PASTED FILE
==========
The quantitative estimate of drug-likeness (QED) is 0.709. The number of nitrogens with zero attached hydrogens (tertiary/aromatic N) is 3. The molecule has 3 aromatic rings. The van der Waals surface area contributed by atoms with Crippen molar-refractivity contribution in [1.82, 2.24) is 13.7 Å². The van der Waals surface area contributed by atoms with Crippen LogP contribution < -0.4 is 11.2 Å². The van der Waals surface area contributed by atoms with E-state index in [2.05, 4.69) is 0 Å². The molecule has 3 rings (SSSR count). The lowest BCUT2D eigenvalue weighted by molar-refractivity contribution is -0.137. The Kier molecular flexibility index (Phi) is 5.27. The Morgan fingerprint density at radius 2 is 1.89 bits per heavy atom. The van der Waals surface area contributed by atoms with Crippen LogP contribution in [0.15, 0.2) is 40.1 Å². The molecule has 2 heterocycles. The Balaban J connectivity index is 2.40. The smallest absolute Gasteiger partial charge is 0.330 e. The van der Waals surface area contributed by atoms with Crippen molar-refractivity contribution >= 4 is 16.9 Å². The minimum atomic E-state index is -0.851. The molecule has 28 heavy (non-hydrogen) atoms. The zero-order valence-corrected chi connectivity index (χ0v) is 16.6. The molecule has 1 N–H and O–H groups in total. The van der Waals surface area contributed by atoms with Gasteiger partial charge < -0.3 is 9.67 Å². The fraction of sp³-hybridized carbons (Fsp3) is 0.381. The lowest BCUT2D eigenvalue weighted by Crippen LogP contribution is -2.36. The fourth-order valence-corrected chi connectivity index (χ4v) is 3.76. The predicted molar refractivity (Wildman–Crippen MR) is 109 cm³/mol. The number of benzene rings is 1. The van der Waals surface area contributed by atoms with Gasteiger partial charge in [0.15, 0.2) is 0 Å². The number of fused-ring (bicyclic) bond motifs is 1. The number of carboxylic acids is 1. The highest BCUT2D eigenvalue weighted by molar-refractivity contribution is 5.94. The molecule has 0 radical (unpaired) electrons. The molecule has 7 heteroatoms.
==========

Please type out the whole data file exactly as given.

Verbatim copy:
The quantitative estimate of drug-likeness (QED) is 0.709. The number of nitrogens with zero attached hydrogens (tertiary/aromatic N) is 3. The molecule has 3 aromatic rings. The van der Waals surface area contributed by atoms with Crippen molar-refractivity contribution in [1.82, 2.24) is 13.7 Å². The van der Waals surface area contributed by atoms with Crippen LogP contribution < -0.4 is 11.2 Å². The van der Waals surface area contributed by atoms with E-state index in [2.05, 4.69) is 0 Å². The molecule has 3 rings (SSSR count). The lowest BCUT2D eigenvalue weighted by molar-refractivity contribution is -0.137. The Kier molecular flexibility index (Phi) is 5.27. The Morgan fingerprint density at radius 2 is 1.89 bits per heavy atom. The van der Waals surface area contributed by atoms with Crippen LogP contribution in [0.15, 0.2) is 40.1 Å². The molecule has 2 heterocycles. The Balaban J connectivity index is 2.40. The smallest absolute Gasteiger partial charge is 0.330 e. The van der Waals surface area contributed by atoms with Crippen molar-refractivity contribution >= 4 is 16.9 Å². The minimum atomic E-state index is -0.851. The molecule has 28 heavy (non-hydrogen) atoms. The zero-order valence-corrected chi connectivity index (χ0v) is 16.6. The molecule has 1 N–H and O–H groups in total. The van der Waals surface area contributed by atoms with Gasteiger partial charge < -0.3 is 9.67 Å². The fraction of sp³-hybridized carbons (Fsp3) is 0.381. The lowest BCUT2D eigenvalue weighted by Crippen LogP contribution is -2.36. The fourth-order valence-corrected chi connectivity index (χ4v) is 3.76. The predicted molar refractivity (Wildman–Crippen MR) is 109 cm³/mol. The number of benzene rings is 1. The van der Waals surface area contributed by atoms with Gasteiger partial charge in [0.15, 0.2) is 0 Å². The number of fused-ring (bicyclic) bond motifs is 1. The number of carboxylic acids is 1. The highest BCUT2D eigenvalue weighted by molar-refractivity contribution is 5.94. The molecule has 0 radical (unpaired) electrons. The molecule has 7 heteroatoms.